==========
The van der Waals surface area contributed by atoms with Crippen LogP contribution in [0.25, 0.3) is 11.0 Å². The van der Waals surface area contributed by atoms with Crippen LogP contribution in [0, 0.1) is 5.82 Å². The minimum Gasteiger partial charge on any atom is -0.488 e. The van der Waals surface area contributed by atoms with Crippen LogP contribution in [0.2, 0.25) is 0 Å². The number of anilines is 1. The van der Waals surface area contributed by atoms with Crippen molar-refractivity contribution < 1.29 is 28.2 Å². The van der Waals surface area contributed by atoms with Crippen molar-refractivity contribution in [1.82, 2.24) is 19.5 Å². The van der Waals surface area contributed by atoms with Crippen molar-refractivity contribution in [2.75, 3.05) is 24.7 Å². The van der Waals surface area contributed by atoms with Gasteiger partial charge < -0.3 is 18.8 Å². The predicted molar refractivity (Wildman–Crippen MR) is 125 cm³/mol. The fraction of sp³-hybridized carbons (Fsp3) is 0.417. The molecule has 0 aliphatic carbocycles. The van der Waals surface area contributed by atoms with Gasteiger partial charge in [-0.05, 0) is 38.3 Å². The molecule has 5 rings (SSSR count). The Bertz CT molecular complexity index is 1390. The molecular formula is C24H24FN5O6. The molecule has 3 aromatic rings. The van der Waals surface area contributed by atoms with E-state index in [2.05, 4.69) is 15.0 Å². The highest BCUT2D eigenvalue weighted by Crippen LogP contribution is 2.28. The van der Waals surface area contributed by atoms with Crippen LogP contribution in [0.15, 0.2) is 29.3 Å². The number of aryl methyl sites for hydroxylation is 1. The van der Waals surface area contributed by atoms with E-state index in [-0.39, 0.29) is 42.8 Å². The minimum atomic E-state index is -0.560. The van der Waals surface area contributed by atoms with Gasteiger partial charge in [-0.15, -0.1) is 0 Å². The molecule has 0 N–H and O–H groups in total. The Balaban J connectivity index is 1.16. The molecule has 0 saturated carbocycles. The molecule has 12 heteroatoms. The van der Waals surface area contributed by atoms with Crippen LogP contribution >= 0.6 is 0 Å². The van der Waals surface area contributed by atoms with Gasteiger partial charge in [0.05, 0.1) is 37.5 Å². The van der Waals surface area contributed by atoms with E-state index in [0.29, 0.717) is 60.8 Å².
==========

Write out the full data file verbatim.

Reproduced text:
The van der Waals surface area contributed by atoms with Crippen LogP contribution in [0.25, 0.3) is 11.0 Å². The van der Waals surface area contributed by atoms with Crippen LogP contribution in [0, 0.1) is 5.82 Å². The minimum Gasteiger partial charge on any atom is -0.488 e. The van der Waals surface area contributed by atoms with Crippen LogP contribution in [0.2, 0.25) is 0 Å². The number of anilines is 1. The van der Waals surface area contributed by atoms with Crippen molar-refractivity contribution < 1.29 is 28.2 Å². The van der Waals surface area contributed by atoms with Crippen molar-refractivity contribution in [1.82, 2.24) is 19.5 Å². The van der Waals surface area contributed by atoms with Crippen molar-refractivity contribution in [2.75, 3.05) is 24.7 Å². The van der Waals surface area contributed by atoms with Gasteiger partial charge < -0.3 is 18.8 Å². The predicted molar refractivity (Wildman–Crippen MR) is 125 cm³/mol. The fraction of sp³-hybridized carbons (Fsp3) is 0.417. The molecule has 0 aliphatic carbocycles. The van der Waals surface area contributed by atoms with Gasteiger partial charge in [-0.05, 0) is 38.3 Å². The molecule has 5 rings (SSSR count). The Bertz CT molecular complexity index is 1390. The molecular formula is C24H24FN5O6. The molecule has 3 aromatic rings. The van der Waals surface area contributed by atoms with E-state index in [2.05, 4.69) is 15.0 Å². The highest BCUT2D eigenvalue weighted by Crippen LogP contribution is 2.28. The van der Waals surface area contributed by atoms with Crippen LogP contribution in [0.15, 0.2) is 29.3 Å². The number of aryl methyl sites for hydroxylation is 1. The van der Waals surface area contributed by atoms with E-state index in [-0.39, 0.29) is 42.8 Å². The minimum atomic E-state index is -0.560. The van der Waals surface area contributed by atoms with Gasteiger partial charge in [-0.15, -0.1) is 0 Å². The molecule has 0 N–H and O–H groups in total. The Balaban J connectivity index is 1.16. The molecule has 0 saturated carbocycles. The molecule has 12 heteroatoms. The van der Waals surface area contributed by atoms with Crippen LogP contribution >= 0.6 is 0 Å². The van der Waals surface area contributed by atoms with Gasteiger partial charge in [0.05, 0.1) is 37.5 Å². The van der Waals surface area contributed by atoms with E-state index in [0.29, 0.717) is 60.8 Å².